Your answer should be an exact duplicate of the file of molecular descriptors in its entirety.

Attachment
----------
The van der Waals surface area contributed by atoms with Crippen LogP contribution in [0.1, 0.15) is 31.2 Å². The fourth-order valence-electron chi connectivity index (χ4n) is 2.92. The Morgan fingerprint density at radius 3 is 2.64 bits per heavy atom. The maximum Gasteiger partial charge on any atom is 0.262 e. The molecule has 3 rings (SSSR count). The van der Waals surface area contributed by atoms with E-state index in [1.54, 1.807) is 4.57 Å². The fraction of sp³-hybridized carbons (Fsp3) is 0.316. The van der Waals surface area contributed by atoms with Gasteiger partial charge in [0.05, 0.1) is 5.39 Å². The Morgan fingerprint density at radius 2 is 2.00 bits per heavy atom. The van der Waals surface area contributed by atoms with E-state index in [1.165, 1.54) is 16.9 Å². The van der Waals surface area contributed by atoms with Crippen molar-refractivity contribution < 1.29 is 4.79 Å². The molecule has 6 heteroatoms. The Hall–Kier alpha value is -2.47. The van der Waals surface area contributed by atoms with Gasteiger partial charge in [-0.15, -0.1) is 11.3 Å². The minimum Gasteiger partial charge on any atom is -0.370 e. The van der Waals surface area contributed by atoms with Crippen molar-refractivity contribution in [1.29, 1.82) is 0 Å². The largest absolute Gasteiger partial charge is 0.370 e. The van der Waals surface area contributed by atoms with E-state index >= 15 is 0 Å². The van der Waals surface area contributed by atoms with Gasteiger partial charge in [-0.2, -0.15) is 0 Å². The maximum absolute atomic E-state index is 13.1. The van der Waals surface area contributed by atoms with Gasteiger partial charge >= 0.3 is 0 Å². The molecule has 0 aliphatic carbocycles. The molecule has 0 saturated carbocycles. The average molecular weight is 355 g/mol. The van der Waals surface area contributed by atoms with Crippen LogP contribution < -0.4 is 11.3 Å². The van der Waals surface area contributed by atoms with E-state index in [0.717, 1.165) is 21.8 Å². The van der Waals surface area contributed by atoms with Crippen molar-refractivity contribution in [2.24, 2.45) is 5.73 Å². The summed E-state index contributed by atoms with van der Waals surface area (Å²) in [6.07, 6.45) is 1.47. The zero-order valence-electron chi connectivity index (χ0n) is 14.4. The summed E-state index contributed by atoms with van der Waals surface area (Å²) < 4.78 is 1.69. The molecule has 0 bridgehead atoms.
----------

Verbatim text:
The van der Waals surface area contributed by atoms with Crippen LogP contribution in [0.1, 0.15) is 31.2 Å². The fourth-order valence-electron chi connectivity index (χ4n) is 2.92. The Morgan fingerprint density at radius 3 is 2.64 bits per heavy atom. The maximum Gasteiger partial charge on any atom is 0.262 e. The molecule has 3 rings (SSSR count). The van der Waals surface area contributed by atoms with E-state index in [1.54, 1.807) is 4.57 Å². The fraction of sp³-hybridized carbons (Fsp3) is 0.316. The van der Waals surface area contributed by atoms with Gasteiger partial charge in [0.05, 0.1) is 5.39 Å². The Morgan fingerprint density at radius 2 is 2.00 bits per heavy atom. The van der Waals surface area contributed by atoms with E-state index in [1.165, 1.54) is 16.9 Å². The van der Waals surface area contributed by atoms with Crippen molar-refractivity contribution < 1.29 is 4.79 Å². The molecule has 6 heteroatoms. The Hall–Kier alpha value is -2.47. The van der Waals surface area contributed by atoms with Gasteiger partial charge in [-0.15, -0.1) is 11.3 Å². The minimum Gasteiger partial charge on any atom is -0.370 e. The van der Waals surface area contributed by atoms with Crippen molar-refractivity contribution in [1.29, 1.82) is 0 Å². The largest absolute Gasteiger partial charge is 0.370 e. The van der Waals surface area contributed by atoms with E-state index >= 15 is 0 Å². The van der Waals surface area contributed by atoms with Gasteiger partial charge in [-0.2, -0.15) is 0 Å². The maximum absolute atomic E-state index is 13.1. The van der Waals surface area contributed by atoms with Gasteiger partial charge >= 0.3 is 0 Å². The molecule has 0 aliphatic carbocycles. The molecule has 0 saturated carbocycles. The average molecular weight is 355 g/mol. The van der Waals surface area contributed by atoms with Crippen LogP contribution < -0.4 is 11.3 Å². The van der Waals surface area contributed by atoms with E-state index in [0.717, 1.165) is 21.8 Å². The van der Waals surface area contributed by atoms with Crippen molar-refractivity contribution in [2.24, 2.45) is 5.73 Å². The summed E-state index contributed by atoms with van der Waals surface area (Å²) in [6.07, 6.45) is 1.47. The zero-order valence-electron chi connectivity index (χ0n) is 14.4. The summed E-state index contributed by atoms with van der Waals surface area (Å²) < 4.78 is 1.69. The molecule has 0 bridgehead atoms.